Nigeria’s economic revolution maybe at its very pick as a result of the diversification goal of the federal government and there has never been a better time local consumption of Nigerian products are encouraged, especially agricultural produce. Farming in Nigeria is booming, a recent report by National Bureau of Statistics indicates that export earnings from crude oil export fell to 83.2 per cent in 4th quarter of 2017 up from 95 percent of total export earnings recorded in 4th quarter of 2016, this shows that farming in Nigeria is gradually tapping into its potential.
A lot of factors contributed to the improvement in Nigeria’s agribusiness including improved ease of doing business, fertilizer subsidies as well as the anchor borrowers program of the central bank of Nigeria. While the giant strides in the sector is gaining momentum, one grey area that needs urgent attention is bringing digital payment system to farmers in Nigeria to receive payment for farm products.
A closer look at current payment system suggests almost every smallholder farmer receiving agricultural payments in Nigeria is paid in cash. While cash may seemingly provide instant gratification for crop sales, cash-based transactions ultimately prove to be costly and dangerous. Cash can easily be misplaced or stolen, leaving the carrier with no recourse. When cash changes hands there is little record of the transaction, this could make accountability difficult.
The yam farming sector is the country’s economic strongholds, Nigeria is by far the world’s largest producer of yams, accounting for over 70–76 percent of the world production. According to the Food and Agricultural Organization report, in 1985, Nigeria produced 18.3 million tonnes of yam from 1.5 million hectares, representing 73.8 percent of total yam production in Africa. Yam are very surplus around August to October in the western part of the country while north central States like Benue, Nasarawa and Niger have yams in abundance September to November.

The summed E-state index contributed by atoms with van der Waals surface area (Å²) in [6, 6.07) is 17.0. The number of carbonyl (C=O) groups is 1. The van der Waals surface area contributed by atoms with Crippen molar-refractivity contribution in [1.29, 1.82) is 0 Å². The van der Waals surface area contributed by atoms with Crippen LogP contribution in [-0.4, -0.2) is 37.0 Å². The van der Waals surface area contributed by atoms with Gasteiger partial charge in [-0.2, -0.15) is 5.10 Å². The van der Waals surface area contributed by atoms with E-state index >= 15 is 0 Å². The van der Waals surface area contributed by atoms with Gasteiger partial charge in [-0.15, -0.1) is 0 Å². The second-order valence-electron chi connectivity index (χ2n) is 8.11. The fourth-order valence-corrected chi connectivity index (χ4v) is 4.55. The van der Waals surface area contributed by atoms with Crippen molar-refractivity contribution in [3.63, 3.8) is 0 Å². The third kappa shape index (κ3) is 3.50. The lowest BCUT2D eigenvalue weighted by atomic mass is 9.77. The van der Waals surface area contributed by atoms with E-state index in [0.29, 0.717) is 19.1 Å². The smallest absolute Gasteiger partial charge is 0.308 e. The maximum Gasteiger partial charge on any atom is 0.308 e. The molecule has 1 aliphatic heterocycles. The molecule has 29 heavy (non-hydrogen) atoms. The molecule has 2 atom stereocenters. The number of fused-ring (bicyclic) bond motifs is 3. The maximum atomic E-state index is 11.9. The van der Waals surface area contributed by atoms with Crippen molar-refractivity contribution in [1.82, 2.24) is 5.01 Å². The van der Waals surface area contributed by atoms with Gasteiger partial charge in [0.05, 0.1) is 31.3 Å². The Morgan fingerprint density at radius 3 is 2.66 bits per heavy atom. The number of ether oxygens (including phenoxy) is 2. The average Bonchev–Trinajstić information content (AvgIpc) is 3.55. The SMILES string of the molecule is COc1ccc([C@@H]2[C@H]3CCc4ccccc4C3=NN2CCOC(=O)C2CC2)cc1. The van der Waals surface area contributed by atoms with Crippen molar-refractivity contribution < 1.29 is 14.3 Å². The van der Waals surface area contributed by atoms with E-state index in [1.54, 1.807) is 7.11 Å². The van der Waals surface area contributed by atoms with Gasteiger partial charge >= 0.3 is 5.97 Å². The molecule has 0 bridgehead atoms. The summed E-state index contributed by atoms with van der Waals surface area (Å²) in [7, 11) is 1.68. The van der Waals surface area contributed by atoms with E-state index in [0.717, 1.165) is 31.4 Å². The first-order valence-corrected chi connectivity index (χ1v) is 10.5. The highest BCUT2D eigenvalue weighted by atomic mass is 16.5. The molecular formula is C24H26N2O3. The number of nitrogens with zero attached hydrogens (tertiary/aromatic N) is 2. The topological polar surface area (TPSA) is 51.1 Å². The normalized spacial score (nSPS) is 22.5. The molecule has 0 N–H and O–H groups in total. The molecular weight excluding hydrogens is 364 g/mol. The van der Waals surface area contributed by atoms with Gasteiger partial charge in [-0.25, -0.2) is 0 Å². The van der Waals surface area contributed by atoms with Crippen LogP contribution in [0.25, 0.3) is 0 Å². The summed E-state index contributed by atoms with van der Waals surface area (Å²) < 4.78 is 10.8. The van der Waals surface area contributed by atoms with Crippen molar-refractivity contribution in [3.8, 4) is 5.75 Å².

In Nigeria, apart from the yam export trade which earn foreign exchange, almost every other domestic trade is cash based with little or no attention paid to digital payment system, this is because most of our rural farmers are unbanked. This is not only true for yam farmers, but also applies to every other farmer in Nigeria.
The current cash-based transactional system poses serious security threats to local farmers and buyers. Buyers of agri-products are frequently robbed at gunpoint as they are known to carry huge sums of cash on them to buy farm produce.
On top of the security risks associated with cash-based transactions, buyers are unable to efficiently track and ensure payment of farm produce as cash ends up in the hands of the smallholder farmer who deserve it. Cash-based transactions are nearly impossible to track effectively and efficiently. It is a slow and out-dated process. As a physical commodity that can move no faster than the humans transporting it, farmers usually have to wait 2-3 weeks before receiving payments for their produces.
Considering all the inefficiencies and risks associated with cash-based transactions, it is shocking however those stakeholders in Nigeria have not made significant efforts to speed adoption of digital payments in their operations. Government and payment service providers struggle to invest in rural digital payment systems and infrastructure, because they see smallholders as too far, too small and too poor to serve them.
Perhaps there aren’t enough scalable digital payment innovations focusing on the agricultural sector in Nigeria or there is a lack of conscious education and capacity building on the benefits and need for digital payments. Other barriers include high transactional charges on mobile money enabled digital payment systems, especially in rural areas where local mobile money agents can double transactional charges, and lack of incentives to push providers to promote digital payment system in Nigeria.